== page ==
Restructuring, rhythm & reflection – views on remote learning

Covid-19 pandemic forced the universities to move to a remote learning mode. While this provides new kinds of opportunities for teaching and learning, it challenges both the students and teachers: interaction is more difficult and students are reporting increasing levels of exhaustion and loss of unity and study motivation. Talking from home to your laptop screen is also, simply, super-boring.

In my related Finnish-language blog post, I share some practical experiences on how I have tried to improve remote learning for both students and teachers. I synthesize my experience into three key principles: restructuring, rhythm and reflection. I will next go them briefly through also in English.


Restructuring indicates the importance to re-think the ways we teach and interact: moving into a virtual learning mode also multiplied the possibilities for different online learning platforms. While this increased diversity provides great possibilities, it can also cause confusion – at worst the new, shiny tools (different online platforms) take over the aim (learning).

Our experience has shown that also here less is more: it is useful to use as few online platforms as possible and to decide those based on the actual learning objectives of your course. It also helps to have a clear, visual structure for your online platforms and the reasons for their use: some are more hand for contact sessions, others for group work or interactive brainstorming. In our current Water & Governance course, the combination of MyCourses-Teams-Miro has turned out to be working pretty well.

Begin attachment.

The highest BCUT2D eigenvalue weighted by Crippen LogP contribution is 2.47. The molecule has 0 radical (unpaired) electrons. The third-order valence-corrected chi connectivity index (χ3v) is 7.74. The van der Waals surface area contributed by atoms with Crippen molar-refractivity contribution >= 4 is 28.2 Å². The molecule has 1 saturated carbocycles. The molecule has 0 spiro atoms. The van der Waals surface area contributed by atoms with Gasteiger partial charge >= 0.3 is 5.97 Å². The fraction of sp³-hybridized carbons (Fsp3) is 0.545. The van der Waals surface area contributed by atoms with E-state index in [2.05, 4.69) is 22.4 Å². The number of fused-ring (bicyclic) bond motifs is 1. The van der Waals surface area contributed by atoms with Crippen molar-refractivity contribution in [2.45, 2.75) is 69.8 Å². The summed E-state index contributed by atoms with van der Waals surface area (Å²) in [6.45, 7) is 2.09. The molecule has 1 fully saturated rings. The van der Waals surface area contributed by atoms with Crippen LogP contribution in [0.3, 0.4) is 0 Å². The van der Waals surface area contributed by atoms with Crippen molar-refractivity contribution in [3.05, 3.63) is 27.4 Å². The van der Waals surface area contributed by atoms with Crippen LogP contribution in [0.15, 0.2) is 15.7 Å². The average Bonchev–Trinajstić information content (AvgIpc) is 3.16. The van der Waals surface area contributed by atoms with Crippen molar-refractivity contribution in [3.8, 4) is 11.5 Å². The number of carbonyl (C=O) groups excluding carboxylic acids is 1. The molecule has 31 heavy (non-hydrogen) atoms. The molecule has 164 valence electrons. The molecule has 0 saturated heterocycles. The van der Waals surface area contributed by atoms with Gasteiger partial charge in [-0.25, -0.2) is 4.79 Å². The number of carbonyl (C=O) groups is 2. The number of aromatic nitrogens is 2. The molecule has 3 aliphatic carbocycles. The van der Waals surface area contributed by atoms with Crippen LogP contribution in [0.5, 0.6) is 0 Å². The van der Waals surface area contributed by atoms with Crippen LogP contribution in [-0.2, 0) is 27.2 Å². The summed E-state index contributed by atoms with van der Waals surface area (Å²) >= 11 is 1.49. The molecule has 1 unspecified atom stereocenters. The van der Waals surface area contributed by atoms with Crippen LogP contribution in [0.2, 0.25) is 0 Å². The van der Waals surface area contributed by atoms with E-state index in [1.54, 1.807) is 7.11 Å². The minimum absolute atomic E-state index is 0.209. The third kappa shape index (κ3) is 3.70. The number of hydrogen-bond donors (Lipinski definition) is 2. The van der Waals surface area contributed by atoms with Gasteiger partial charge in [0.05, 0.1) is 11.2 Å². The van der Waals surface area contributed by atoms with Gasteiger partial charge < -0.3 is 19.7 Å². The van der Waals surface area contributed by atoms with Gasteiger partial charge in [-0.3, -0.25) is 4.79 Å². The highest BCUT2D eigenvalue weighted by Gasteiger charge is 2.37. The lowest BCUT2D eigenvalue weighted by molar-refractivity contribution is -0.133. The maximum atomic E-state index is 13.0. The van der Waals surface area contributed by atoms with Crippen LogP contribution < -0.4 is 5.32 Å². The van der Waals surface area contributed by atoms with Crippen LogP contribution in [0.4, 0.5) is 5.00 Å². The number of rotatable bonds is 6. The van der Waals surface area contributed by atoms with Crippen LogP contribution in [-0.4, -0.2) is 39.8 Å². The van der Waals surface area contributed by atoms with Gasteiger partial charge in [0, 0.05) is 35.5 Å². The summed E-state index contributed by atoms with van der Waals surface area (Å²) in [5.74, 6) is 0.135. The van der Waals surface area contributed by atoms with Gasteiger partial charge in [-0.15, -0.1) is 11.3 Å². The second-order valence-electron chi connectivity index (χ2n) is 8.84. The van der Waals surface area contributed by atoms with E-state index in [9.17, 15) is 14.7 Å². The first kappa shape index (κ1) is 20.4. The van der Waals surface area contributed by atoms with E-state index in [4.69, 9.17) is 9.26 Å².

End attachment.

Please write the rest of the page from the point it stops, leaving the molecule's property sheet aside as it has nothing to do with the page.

The rhythm of the contact session –and the entire course– is even more important than before, as direct interaction with students is more difficult. Finding differing ways for interaction and having enough breaks is the key! Students are not that eager to interact in large groups online but do find clearly structured small-group discussions and other interactive tasks useful. We, therefore, try to have enough of those during our contact sessions, using e.g. Miro or other online interaction platforms as a way to document their discussion.

Reflection is one of my key pedagogic principles, as it does enhance learning and provide a possibility to consider your entire learning process. This is even more important in the online learning environment, both for students and teachers. I try to look back and learn from all online contact sessions I’ve had, often through discussions with my peers. Similarly, we enable students to reflect on their learning throughout the learning process through small reflective tasks such as personal take-home messages or synthesizing discussions. At the end of the course, we also encourage reflection and synthesis of the entire course, including both its content and the related learning process.


Finally, it should be noted that all these principles aim essentially to enhance the ways we can ‘copy-paste’ the live contact sessions into the online environment. Running virtual learning even is, however, never exactly the same, and we should also make more active use of the entirely different types of opportunities that online learning provides. Already on-going initiatives such as and provide already nice examples on the ways forward.

While appreciating the online experience, the main message it has provided for me is very clear. For I’m even more convinced than before that one of the main tasks for university teaching is to provide a sense of community and a platform for interaction: this happens best live, in the same physical environment. I cannot there wait to get back to the campus to meet the students, discussing, debating and learning together. Until then – let’s make the most out of our online learning mode!

– Marko Keskinen


(This same blog post has been published also at our WDRG website)